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PUBLISHED JULY 23, 2004

'Catwoman' provides less than purr-fect performances

'CATWOMAN'

No Stars (Very Poor)
Rated PG-13 for violence and some sensuality.

Halle Berry is slinky and sultry in the title role of "Catwoman."

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Bill Muller
Gannett News Service

To: Ms. Halle Berry

From: The Academy of Motion Picture Arts and Sciences

Re: "Catwoman"

Dear Ms. Berry,

While we at the Academy pride ourselves on having open minds and a strict noninterference policy concerning the roles chosen by our previous winners, we're forced to make an exception in your case.

If you would consult the paperwork that arrived with your statuette, I would direct you to section E, subsection 2b, in which the Academy can, in limited circumstances, rescind an award and request return of the statuette.

The specific language in question refers to winners who bring "shame, ridicule or derision" upon the Academy through "wanton, reckless and repeated dramatic incompetence." Given your consistent overacting and mugging in "Catwoman" (not to mention your previous work in "Gothika"), I think it would be difficult to argue this codicil does not apply.

So, at this time, we'd like to ask for our award back. While not related directly to this proceeding, the judicial board did pose several questions that you might entertain for our benefit.

(1) How exactly does you character, Patience Philips, turn into Catwoman?

She's lying on the ground and a cat crawls on her, and then she has superpowers. We realize it's an Egyptian cat, but it seems like such an animal would be more likely to make her "walk like an Egyptian" than teach her to ride a motorcycle and drive an 18-wheeler.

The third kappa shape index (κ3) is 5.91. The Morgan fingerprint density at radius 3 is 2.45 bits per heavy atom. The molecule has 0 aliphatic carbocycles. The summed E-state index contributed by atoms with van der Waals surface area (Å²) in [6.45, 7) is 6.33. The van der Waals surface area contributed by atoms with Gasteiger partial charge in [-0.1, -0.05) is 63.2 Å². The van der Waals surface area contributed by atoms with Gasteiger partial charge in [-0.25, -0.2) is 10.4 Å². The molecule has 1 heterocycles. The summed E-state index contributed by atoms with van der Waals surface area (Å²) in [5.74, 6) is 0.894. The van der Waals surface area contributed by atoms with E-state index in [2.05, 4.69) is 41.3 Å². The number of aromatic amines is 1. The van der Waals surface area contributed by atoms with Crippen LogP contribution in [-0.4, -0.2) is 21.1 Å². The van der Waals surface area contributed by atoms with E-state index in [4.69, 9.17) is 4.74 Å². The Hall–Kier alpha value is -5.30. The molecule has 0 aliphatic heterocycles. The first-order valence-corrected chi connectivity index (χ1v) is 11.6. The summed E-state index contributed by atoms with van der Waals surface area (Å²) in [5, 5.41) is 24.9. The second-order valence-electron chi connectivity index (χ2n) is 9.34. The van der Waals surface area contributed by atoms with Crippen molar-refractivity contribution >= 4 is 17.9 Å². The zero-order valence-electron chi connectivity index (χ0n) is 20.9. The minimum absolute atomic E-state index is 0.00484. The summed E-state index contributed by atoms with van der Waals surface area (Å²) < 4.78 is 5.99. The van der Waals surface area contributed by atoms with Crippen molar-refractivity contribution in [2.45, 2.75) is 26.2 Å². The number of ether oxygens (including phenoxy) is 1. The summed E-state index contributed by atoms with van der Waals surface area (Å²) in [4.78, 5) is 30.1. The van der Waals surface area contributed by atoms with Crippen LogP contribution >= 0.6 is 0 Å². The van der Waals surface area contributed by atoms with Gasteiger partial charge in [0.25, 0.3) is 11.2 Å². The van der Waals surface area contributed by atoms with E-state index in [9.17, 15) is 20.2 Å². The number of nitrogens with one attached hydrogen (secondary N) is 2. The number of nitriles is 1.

(2) Why does the director only have one name (Pitof)? Isn't that some kind of bread? Does this make it tougher for angry audience members to track him down and demand their money back?

(3) How does Patience's cop boyfriend (Benjamin Bratt) manage to show up in 20 seconds, no matter where and when Catwoman is? Does he have superpowers, too? Because we don't think he had superpowers on "Law & Order."

(4) Did Pitof realize that the special effects look like an Atari video game on the fritz?

(There was also a litter box question, but decorum prohibits me from including it.)

Undoubtedly, some national shills will deem "Catwoman" "purr-fect" or say it "claws its way to the top" among summer movies, but we must respectfully disagree.

This wretched film is nothing but an excuse to show you wearing that skimpy leather suit, though oftentimes, it's a computer-generated you wearing a computer-generated leather suit. It carries a severe cringe factor, such as when Patience's boyfriend is told upon arresting Catwoman, "you lost your woman but got your man." Ick.

After a search of our files, we were surprised to learn that your co-star in "Catwoman," Sharon Stone, has also been nominated for an Oscar. In "Catwoman," she seems to be confused, speaking her lines as if she was the title character in "I, Robot."

Please slip the statuette into the included padded, self-addressed, stamped envelope. Along with that cat suit.

Meow!


     

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